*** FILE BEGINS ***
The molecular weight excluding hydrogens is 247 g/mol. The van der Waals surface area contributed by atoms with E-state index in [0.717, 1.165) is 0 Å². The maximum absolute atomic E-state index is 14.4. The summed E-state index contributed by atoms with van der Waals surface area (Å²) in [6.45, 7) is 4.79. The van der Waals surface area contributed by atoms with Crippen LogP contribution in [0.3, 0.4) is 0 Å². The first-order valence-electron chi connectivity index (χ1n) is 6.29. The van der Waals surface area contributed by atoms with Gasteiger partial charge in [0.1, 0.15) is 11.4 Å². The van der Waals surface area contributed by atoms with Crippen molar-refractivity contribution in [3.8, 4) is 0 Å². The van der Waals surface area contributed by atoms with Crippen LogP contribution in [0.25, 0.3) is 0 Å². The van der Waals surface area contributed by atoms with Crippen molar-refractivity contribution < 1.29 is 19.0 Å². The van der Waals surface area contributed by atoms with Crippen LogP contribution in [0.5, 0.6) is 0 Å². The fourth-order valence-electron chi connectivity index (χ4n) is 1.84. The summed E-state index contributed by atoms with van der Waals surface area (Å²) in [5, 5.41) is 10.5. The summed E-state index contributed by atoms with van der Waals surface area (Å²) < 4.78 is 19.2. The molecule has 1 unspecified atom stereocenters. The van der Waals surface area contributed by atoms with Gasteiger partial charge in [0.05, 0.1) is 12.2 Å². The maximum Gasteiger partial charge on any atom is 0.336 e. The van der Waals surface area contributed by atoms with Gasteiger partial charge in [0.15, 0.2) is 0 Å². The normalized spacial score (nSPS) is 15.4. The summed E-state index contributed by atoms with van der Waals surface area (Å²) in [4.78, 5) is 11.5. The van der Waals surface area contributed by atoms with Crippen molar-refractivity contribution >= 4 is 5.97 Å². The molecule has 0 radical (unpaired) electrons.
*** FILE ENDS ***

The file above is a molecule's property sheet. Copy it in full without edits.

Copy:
The molecular weight excluding hydrogens is 247 g/mol. The van der Waals surface area contributed by atoms with E-state index in [0.717, 1.165) is 0 Å². The maximum absolute atomic E-state index is 14.4. The summed E-state index contributed by atoms with van der Waals surface area (Å²) in [6.45, 7) is 4.79. The van der Waals surface area contributed by atoms with Crippen LogP contribution in [0.3, 0.4) is 0 Å². The first-order valence-electron chi connectivity index (χ1n) is 6.29. The van der Waals surface area contributed by atoms with Gasteiger partial charge in [0.1, 0.15) is 11.4 Å². The van der Waals surface area contributed by atoms with Crippen molar-refractivity contribution in [3.8, 4) is 0 Å². The van der Waals surface area contributed by atoms with Crippen LogP contribution in [0.25, 0.3) is 0 Å². The van der Waals surface area contributed by atoms with Crippen molar-refractivity contribution < 1.29 is 19.0 Å². The van der Waals surface area contributed by atoms with Crippen LogP contribution in [0.5, 0.6) is 0 Å². The fourth-order valence-electron chi connectivity index (χ4n) is 1.84. The summed E-state index contributed by atoms with van der Waals surface area (Å²) in [5, 5.41) is 10.5. The summed E-state index contributed by atoms with van der Waals surface area (Å²) < 4.78 is 19.2. The molecule has 1 unspecified atom stereocenters. The van der Waals surface area contributed by atoms with Gasteiger partial charge in [0.05, 0.1) is 12.2 Å². The maximum Gasteiger partial charge on any atom is 0.336 e. The van der Waals surface area contributed by atoms with Gasteiger partial charge in [0.15, 0.2) is 0 Å². The normalized spacial score (nSPS) is 15.4. The summed E-state index contributed by atoms with van der Waals surface area (Å²) in [4.78, 5) is 11.5. The van der Waals surface area contributed by atoms with Crippen molar-refractivity contribution >= 4 is 5.97 Å². The molecule has 0 radical (unpaired) electrons.